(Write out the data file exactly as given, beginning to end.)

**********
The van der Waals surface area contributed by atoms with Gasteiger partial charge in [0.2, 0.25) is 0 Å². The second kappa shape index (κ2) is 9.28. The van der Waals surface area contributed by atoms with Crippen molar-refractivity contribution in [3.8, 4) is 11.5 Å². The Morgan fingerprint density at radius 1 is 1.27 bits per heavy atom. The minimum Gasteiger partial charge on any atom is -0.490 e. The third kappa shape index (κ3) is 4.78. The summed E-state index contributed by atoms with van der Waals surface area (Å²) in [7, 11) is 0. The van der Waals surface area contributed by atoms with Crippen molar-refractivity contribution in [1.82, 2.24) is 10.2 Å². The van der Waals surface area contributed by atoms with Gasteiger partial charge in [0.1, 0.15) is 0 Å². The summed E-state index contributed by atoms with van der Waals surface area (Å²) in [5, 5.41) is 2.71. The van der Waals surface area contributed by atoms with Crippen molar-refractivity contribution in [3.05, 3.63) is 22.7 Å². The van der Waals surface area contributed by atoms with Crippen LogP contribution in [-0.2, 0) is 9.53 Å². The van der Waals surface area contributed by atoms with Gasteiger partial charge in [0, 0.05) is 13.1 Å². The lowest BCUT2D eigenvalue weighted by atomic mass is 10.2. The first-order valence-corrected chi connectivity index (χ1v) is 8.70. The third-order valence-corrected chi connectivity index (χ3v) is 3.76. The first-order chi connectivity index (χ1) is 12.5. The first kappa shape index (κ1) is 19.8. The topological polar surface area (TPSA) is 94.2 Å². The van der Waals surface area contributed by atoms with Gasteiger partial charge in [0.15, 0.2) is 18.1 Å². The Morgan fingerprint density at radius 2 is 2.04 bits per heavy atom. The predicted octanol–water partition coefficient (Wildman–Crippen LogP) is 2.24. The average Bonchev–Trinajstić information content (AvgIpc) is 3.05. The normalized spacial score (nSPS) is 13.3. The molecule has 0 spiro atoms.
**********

The van der Waals surface area contributed by atoms with Gasteiger partial charge in [0.2, 0.25) is 0 Å². The second kappa shape index (κ2) is 9.28. The van der Waals surface area contributed by atoms with Crippen molar-refractivity contribution in [3.8, 4) is 11.5 Å². The Morgan fingerprint density at radius 1 is 1.27 bits per heavy atom. The minimum Gasteiger partial charge on any atom is -0.490 e. The third kappa shape index (κ3) is 4.78. The summed E-state index contributed by atoms with van der Waals surface area (Å²) in [7, 11) is 0. The van der Waals surface area contributed by atoms with Crippen molar-refractivity contribution in [1.82, 2.24) is 10.2 Å². The van der Waals surface area contributed by atoms with Gasteiger partial charge in [0.1, 0.15) is 0 Å². The summed E-state index contributed by atoms with van der Waals surface area (Å²) in [5, 5.41) is 2.71. The van der Waals surface area contributed by atoms with Crippen molar-refractivity contribution in [3.05, 3.63) is 22.7 Å². The van der Waals surface area contributed by atoms with Crippen LogP contribution in [-0.2, 0) is 9.53 Å². The van der Waals surface area contributed by atoms with Gasteiger partial charge in [0, 0.05) is 13.1 Å². The lowest BCUT2D eigenvalue weighted by atomic mass is 10.2. The first-order valence-corrected chi connectivity index (χ1v) is 8.70. The third-order valence-corrected chi connectivity index (χ3v) is 3.76. The first-order chi connectivity index (χ1) is 12.5. The first kappa shape index (κ1) is 19.8. The topological polar surface area (TPSA) is 94.2 Å². The van der Waals surface area contributed by atoms with Gasteiger partial charge in [0.15, 0.2) is 18.1 Å². The Morgan fingerprint density at radius 2 is 2.04 bits per heavy atom. The predicted octanol–water partition coefficient (Wildman–Crippen LogP) is 2.24. The average Bonchev–Trinajstić information content (AvgIpc) is 3.05. The normalized spacial score (nSPS) is 13.3. The molecule has 0 spiro atoms.